Make us your home page

Review: Mindy Solomon's last show is fluid, and so is the Miami-bound art dealer


Times Art Critic


The current exhibition at Mindy Solomon Gallery, "The Paintings of Erin Parish," is a departure for its owner. Solomon has always admitted to a bent for what she calls narrative art, works that tend toward the figurative or might suggest a backstory.

These paintings seem to be all spirits melting into thin air (paraphrasing Shakespeare). They're filled with translucent orbs resembling bubbles, shimmering with color and looking as if they could burst at any moment. Some are given more substance as cast resin, creating a dimensional effect on the wood or canvas, and the luminosity is enhanced by glistening coats of epoxy.

The artist gives them descriptive titles that belie their impression of pure form. In A Sudden Gust of Wind, for example, the circles float in dense formation, accented by small ones painted metallic silver. The subtitle, After Hokusai, references the sea spray depicted in The Great Wave Off Kanagawa, the famous woodblock print by Japanese artist Katsushika Hokusai created in the 19th century.

Lemon is just that: a deep dive into yellow saturation, but most of the paintings have more nuanced colors. Subtle grays, yellows and greens back up the predominant flesh tones in Kiss, a gentler title for a work that visually seems to picture two large orbs colliding.

That this exhibition represents a thematic departure for Solomon is made more significant by the fact that she is departing St. Petersburg, moving her gallery to Miami after this show closes on Sept. 14.

She opened the gallery in 2009 in downtown, just off Beach Drive, as the area began building a critical mass of condominiums, restaurants and retail. It is a serene, light-filled space that has always shown art to its best effect.

And the art she usually chose was ambitious and challenging. Her specialty is contemporary ceramics, with a particular interest in Korean ceramics, and the heroic scale of the sculptures she sometimes brought in was as breathtaking as the cerebral vessels she also displayed. As time went on, she broadened the gallery's scope with paintings, video, nonceramic sculpture and photography.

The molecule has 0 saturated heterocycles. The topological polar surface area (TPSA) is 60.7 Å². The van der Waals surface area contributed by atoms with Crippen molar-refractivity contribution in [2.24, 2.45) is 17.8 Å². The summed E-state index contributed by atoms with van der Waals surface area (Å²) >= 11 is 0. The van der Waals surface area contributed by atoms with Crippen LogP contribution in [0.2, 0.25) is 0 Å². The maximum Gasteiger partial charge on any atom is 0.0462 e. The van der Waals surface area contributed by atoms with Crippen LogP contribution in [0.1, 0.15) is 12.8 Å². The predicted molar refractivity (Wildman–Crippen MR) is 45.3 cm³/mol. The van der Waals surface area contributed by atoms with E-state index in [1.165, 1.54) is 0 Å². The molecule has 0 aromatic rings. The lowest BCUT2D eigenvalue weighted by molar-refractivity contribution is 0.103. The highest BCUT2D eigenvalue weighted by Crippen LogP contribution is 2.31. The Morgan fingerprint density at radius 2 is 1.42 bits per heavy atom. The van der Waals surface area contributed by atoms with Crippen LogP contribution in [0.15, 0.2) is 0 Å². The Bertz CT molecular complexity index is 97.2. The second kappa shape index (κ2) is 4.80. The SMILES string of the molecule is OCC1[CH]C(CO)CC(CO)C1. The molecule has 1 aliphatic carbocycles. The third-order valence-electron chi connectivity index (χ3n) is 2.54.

Miami makes sense for her. She has clients here with whom she'll continue to work, but her business is increasingly national and international, just as most of the artists she represents are. Miami's a larger market frequented more and more by art-hungry collectors from South America.

"I feel like I need to expand my critical mass and get into a city that has a broader art-loving public," she says. "I have clients here that have spent well into the six figures, and I'm grateful to them. But generally, I think St. Petersburg needs more time."

She sold the space to Philippe Berriot, who owns Cassis American Brasserie next door. He has no specific, long-range plans for the space, he says, but it won't become part of the restaurant. He's thinking perhaps a gallery and performing arts space in the short term.

The gallery business is tough in any market, and galleries come and go everywhere. Our region has seen its share of arrivals and departures, occasions for optimistic welcome or collective disappointment. Ybor revitalization pioneer Brad Cooper shuttered his gallery in 2013 (for a more lucrative market in Greece), Carrie Mackin closed Covivant, her seminal Seminole Heights space, in 2006 (for work in New York), and Lori Johns of St. Petersburg's C. Emerson Fine Arts recently decided that her bricks-and-mortar operation was unnecessary since she has found success at national art fairs and online.

There are for-profit galleries that do just fine here, but owners often need a supplemental income from a side business such as framing. And we can't necessarily count in the same category artists who operate successful galleries. Glass artist Duncan McClellan's fabulous and successful rehabbed warehouse is essentially his art studio and a demonstration space to showcase the craft of blowing glass vessels. (It's also a great party venue.)